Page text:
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New bill would strengthen Colorado's Consumer Protection Act

'We have the weakest laws in the country,' lawmaker says
Consumer bill.jpg
Posted at 5:55 PM, Jan 22, 2024
and last updated 2024-01-22 22:36:42-05

DENVER — Problems with used cars are a common complaint as consumers struggle to find recourse after buying used "lemons."

Denver7 Investigates' previous reporting exposed an issue with Colorado's Consumer Protection Act that Rep. Mike Weissman, D-Aurora, is trying to address.

“Unfortunately, we have one of the weakest laws in the country,” said Weissman, who recently introduced House Bill 1014 to strengthen the Consumer Protection Act. “The problem we're trying to fix is the law right now essentially says you have to prove 'significant public harm' or 'significant public impact' before you can try to get your own problem addressed in court.”

The 26-year-old court ruling has effectively meant consumers must show that most or all of the business' other customers were affected in the same way.

“So for me, personally, we've had to basically assume we're going to lose most Consumer Protection Act violation cases,” said Matt Osborne, a consumer protection attorney who said he has had to take cases out of state where laws are more friendly to consumers. "We've had multiple cases where we have proven that the dealership or the big business defrauded the consumer, and even though we proved fraud, they were not able to get their consumer protection rights vindicated because we couldn't show that they had done it to other people.”

Colorado is one of only five states with that provision, according to Weissman, along with Georgia, Nebraska, New York and South Carolina.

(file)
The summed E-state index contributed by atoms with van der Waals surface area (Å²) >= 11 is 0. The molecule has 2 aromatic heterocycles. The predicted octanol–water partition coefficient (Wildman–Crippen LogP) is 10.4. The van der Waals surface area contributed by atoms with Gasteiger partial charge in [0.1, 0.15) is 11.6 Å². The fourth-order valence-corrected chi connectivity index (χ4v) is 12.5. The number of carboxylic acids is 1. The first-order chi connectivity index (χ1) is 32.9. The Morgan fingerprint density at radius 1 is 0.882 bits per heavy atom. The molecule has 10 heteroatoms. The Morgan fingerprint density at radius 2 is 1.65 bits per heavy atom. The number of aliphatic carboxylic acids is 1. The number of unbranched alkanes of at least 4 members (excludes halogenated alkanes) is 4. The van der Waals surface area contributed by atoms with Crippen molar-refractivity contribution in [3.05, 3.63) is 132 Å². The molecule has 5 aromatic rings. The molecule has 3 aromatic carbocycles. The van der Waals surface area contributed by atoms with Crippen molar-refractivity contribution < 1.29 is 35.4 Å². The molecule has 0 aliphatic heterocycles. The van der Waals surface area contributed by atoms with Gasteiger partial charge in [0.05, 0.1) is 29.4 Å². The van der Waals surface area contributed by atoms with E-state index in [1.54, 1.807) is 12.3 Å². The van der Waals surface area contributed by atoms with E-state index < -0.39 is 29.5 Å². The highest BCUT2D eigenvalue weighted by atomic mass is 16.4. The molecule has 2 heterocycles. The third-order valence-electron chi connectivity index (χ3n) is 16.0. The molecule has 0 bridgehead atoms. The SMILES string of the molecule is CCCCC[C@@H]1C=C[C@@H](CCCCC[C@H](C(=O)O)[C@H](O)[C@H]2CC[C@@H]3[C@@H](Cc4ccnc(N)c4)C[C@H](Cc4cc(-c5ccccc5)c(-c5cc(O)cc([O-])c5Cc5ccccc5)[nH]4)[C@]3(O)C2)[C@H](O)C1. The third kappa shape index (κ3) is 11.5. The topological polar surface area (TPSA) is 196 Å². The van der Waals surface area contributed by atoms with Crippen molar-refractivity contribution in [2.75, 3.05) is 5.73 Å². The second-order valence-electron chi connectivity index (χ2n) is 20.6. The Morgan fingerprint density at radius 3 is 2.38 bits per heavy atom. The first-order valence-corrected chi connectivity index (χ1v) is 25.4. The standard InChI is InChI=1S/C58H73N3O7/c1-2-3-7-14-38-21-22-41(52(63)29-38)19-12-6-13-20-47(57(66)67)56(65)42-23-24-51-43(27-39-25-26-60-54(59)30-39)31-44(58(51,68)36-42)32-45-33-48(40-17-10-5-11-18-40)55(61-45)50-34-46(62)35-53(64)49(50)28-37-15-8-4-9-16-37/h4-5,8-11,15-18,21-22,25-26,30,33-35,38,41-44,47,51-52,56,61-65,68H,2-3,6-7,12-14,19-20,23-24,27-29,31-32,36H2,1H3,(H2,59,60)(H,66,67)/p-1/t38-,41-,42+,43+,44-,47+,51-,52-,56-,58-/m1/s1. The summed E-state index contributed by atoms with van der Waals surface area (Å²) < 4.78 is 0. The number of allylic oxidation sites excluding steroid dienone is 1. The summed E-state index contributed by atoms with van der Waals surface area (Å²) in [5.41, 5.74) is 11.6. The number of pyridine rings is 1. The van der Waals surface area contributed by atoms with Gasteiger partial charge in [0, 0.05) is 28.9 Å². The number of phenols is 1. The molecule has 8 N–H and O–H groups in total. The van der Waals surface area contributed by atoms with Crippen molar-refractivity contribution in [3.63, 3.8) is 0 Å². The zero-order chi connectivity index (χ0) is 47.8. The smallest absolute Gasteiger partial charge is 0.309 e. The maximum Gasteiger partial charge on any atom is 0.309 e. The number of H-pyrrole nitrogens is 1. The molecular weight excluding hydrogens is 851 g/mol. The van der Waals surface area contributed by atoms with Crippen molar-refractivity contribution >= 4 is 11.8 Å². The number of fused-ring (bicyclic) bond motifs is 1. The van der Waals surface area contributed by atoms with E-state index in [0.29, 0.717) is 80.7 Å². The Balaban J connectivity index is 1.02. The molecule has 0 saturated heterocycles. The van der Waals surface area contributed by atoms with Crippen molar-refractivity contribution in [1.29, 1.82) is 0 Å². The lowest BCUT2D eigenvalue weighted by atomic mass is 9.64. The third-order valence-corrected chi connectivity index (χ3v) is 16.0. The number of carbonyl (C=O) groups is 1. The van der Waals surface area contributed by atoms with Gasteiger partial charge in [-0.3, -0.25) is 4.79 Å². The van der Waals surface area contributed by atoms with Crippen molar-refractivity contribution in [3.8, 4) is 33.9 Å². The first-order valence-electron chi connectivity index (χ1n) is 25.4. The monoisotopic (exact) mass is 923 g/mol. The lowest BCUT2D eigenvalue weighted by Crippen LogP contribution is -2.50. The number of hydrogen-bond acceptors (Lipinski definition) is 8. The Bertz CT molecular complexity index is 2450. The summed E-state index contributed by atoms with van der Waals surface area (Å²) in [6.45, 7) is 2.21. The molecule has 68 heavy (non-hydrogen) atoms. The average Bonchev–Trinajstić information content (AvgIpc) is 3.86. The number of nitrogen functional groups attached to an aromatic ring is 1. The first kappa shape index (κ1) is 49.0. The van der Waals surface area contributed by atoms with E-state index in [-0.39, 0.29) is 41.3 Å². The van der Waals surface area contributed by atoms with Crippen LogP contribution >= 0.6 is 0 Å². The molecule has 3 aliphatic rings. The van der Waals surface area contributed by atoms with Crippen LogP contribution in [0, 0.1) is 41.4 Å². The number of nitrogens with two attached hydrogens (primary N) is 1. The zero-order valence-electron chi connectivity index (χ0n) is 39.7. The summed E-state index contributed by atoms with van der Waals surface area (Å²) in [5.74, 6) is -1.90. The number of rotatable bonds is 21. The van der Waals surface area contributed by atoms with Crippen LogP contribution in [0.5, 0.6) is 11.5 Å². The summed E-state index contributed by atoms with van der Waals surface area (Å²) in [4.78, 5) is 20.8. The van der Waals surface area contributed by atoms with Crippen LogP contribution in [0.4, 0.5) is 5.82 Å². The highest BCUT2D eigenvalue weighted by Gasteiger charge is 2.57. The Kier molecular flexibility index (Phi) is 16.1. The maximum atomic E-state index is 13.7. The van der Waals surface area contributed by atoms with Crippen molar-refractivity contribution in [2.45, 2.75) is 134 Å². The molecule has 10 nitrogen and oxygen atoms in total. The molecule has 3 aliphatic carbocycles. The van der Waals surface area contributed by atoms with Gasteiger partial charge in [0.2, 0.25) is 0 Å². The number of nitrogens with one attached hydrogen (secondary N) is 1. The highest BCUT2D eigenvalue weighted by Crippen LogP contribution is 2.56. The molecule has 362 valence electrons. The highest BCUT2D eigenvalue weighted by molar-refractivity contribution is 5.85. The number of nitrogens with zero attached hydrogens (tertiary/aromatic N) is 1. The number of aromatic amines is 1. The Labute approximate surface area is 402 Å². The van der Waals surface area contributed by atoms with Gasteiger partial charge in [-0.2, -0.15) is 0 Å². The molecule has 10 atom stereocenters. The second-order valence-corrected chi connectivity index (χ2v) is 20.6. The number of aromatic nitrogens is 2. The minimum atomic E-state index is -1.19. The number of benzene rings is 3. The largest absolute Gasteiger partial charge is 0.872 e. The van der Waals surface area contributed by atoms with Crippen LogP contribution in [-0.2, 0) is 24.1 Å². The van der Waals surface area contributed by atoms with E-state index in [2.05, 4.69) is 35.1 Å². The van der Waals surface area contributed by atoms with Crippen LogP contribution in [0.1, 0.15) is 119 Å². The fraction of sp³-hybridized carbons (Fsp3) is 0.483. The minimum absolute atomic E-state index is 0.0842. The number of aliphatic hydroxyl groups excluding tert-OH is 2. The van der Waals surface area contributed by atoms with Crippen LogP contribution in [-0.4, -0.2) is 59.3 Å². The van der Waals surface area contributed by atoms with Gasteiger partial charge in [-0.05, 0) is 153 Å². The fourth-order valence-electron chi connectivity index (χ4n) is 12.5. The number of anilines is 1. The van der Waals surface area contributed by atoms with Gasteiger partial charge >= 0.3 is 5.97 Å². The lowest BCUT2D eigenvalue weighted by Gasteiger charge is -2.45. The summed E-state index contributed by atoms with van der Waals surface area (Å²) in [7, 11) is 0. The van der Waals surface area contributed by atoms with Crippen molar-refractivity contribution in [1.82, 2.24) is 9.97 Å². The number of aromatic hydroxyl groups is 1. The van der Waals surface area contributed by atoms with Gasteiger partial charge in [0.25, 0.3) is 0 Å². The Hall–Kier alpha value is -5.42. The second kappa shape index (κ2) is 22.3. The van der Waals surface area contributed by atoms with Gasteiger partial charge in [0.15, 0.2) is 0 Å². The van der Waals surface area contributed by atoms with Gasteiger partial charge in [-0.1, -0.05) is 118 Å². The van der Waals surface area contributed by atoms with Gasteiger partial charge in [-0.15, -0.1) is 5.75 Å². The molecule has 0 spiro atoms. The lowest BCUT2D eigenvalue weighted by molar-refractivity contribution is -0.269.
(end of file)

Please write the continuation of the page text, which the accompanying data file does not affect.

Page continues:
His bill would eliminate the requirement to prove a business that used unfair or deceptive practices had a "significant impact" on the community.

It could affect consumers' largest purchases, from cars to homes.

The Colorado Association of Homebuilders is opposed to the bill, stating that it would mean more construction defect lawsuits and discourage companies from building homes.

In a statement to Denver7 Investigates, CEO Ted Leighty said, At a time when the Governor, legislature and many local governments are trying to identify policy solutions to spur new housing, HB24-1014 will have the same chilling effect on single-family and townhome production as the Construction Defect Action Reform Act had on condo construction. The net result: Far fewer housing options when our state needs much more housing. We should be enriching Coloradans through homeownership, not attorneys.”

But Weissman said those issues have not been a problem in other states, and it's time for Coloradans to have more protections.
“We just are in a small minority of states here in Colorado with this defect in our law that we're seeking to fix,” said Weissman.

The bill is slated for reading in committee next month.

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